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The Picture of Versatility: Canon 5D Mark II Helmet Camera

I designed a helmet mount for the Canon 5D Mark II with Gary Hatfied, Dan Owens from Panavision to capture the first person point of view action in a new way.  The camera is extremely versatile with the carbon fiber helmet designed by Troy Lee because it can be mounted on top, in front and from the left and right sides. It has V-Block technology, night scope adaptability and wireless follow focus.

Helmet Cam

Helmet Cam

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Author: Shane

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6 Comments

  1. Hi, that is an impressive rig, especially with the focus-pulling.
    I’m about to make a helmet-camera project with a a 5D II in an ambulance/paramedic environment in a few days.
    Which focal length are you using? I decided to go with the 24mm 1.4., mostly because I can borrow that lens (It’s a no budget student project) and I really want to use a prime to minimize distortion that might distract the audience.

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    • Georg, when I was shooting 2:35 aspect ratio on the Navy Seals movie I went with an 18mm to take in as much of there hands, guns as possible. When shooting 1:78 aspect ratio, the 24mm and or the 28mm are awesome on the 5D. You can use Nikon glass for a much sharper image. The Canon wide lenses are not so sharp, plus they fall out of focus on the edges. Nikon seems to have a flatter field of view.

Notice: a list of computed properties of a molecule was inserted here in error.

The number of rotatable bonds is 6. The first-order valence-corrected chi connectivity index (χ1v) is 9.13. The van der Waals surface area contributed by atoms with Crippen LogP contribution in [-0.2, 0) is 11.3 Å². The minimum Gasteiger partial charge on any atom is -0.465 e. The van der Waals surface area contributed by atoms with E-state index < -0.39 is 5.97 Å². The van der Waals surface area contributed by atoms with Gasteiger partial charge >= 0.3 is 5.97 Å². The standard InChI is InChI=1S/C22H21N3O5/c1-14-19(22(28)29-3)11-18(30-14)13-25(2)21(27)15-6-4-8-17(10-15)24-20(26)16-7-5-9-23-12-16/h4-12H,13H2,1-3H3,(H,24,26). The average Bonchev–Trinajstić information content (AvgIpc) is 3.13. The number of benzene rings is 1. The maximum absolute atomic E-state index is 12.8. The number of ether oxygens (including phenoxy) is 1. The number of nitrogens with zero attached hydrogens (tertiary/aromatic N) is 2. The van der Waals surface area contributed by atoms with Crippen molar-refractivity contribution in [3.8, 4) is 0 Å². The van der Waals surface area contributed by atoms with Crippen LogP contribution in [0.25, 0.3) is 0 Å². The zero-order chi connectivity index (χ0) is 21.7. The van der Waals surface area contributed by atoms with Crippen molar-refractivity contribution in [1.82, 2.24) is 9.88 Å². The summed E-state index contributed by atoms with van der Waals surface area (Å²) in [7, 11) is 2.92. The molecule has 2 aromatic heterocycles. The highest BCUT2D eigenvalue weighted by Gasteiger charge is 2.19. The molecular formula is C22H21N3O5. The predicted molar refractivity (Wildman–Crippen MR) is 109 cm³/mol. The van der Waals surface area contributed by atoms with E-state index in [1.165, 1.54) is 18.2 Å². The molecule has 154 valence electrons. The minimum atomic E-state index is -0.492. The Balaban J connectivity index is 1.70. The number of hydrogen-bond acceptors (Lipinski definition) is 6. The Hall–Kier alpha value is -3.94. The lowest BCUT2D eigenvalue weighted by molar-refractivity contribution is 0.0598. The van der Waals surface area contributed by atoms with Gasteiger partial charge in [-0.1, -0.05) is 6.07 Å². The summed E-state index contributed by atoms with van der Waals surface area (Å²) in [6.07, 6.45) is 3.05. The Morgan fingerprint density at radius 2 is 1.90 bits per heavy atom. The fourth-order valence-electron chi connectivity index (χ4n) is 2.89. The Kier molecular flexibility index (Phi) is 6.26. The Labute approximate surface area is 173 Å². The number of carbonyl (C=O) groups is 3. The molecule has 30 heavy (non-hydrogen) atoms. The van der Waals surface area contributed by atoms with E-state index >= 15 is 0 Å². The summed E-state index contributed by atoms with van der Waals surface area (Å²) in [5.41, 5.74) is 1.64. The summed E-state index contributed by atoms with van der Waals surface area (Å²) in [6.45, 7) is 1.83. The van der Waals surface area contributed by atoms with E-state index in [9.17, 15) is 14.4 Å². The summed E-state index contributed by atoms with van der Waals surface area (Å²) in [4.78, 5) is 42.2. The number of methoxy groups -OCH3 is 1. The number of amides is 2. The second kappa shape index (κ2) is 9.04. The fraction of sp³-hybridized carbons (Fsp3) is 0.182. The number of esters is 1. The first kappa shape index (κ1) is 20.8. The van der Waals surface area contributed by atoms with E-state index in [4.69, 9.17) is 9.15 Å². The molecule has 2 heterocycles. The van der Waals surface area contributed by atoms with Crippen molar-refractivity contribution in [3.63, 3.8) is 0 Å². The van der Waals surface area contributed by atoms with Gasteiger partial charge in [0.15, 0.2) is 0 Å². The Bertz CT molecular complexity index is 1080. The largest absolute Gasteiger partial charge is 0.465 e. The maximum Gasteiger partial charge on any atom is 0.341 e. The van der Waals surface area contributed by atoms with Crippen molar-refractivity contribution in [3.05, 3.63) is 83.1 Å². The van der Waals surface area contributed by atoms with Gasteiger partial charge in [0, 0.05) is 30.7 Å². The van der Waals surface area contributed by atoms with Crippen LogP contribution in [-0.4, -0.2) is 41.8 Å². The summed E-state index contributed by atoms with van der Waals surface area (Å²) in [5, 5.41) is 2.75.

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  2. That is so awesome, I made a helmet mount for a GoPro the other day and thought it was useful, but I like the idea of using a focus enabled lens and camera. What you said about “being the seal and not just broadcasting back to base”, makes a lot of sense. Was it difficult for the actors to hold the weapons perfectly in front of the lens vs their own face to appear as though it was in fact in their field of view? Or did it not really matter since you had a wide angle lens? Thanks and love the site, very informative for those interested in the DP world.

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    • Chris, thanks so much for your kind words. The Seals had no problem getting the gun in the right place once we rehearsed a couple times. Thank you for your support

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  3. OK, I’ll give, why is the camera off-centered and no over his forehead? Was it a balance thing? Or a “the mule can’t see” thing?

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    • James. You would never put it on your forehead because it is not at eye view. The perspective would be off, so we mounted it off to the side and panned the camera to get the right parallax so it feels like it is out of the viewers eyes.

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